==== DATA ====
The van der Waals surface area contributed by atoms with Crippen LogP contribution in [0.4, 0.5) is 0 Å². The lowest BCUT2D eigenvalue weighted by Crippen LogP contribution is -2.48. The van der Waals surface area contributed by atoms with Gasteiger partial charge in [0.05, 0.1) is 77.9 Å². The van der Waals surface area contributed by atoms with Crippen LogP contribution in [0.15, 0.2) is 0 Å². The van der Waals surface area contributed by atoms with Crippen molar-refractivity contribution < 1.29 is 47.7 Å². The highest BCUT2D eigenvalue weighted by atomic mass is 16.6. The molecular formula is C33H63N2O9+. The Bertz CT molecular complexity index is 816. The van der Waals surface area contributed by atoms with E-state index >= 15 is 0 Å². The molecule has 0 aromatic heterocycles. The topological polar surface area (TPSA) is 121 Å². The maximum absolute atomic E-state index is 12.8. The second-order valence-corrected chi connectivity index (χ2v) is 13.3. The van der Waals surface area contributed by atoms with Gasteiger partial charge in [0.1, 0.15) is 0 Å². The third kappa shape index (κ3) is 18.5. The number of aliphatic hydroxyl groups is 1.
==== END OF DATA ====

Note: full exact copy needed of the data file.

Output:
The van der Waals surface area contributed by atoms with Crippen LogP contribution in [0.4, 0.5) is 0 Å². The lowest BCUT2D eigenvalue weighted by Crippen LogP contribution is -2.48. The van der Waals surface area contributed by atoms with Gasteiger partial charge in [0.05, 0.1) is 77.9 Å². The van der Waals surface area contributed by atoms with Crippen LogP contribution in [0.15, 0.2) is 0 Å². The van der Waals surface area contributed by atoms with Crippen molar-refractivity contribution < 1.29 is 47.7 Å². The highest BCUT2D eigenvalue weighted by atomic mass is 16.6. The molecular formula is C33H63N2O9+. The Bertz CT molecular complexity index is 816. The van der Waals surface area contributed by atoms with E-state index >= 15 is 0 Å². The molecule has 0 aromatic heterocycles. The topological polar surface area (TPSA) is 121 Å². The maximum absolute atomic E-state index is 12.8. The second-order valence-corrected chi connectivity index (χ2v) is 13.3. The van der Waals surface area contributed by atoms with Gasteiger partial charge in [0.1, 0.15) is 0 Å². The third kappa shape index (κ3) is 18.5. The number of aliphatic hydroxyl groups is 1.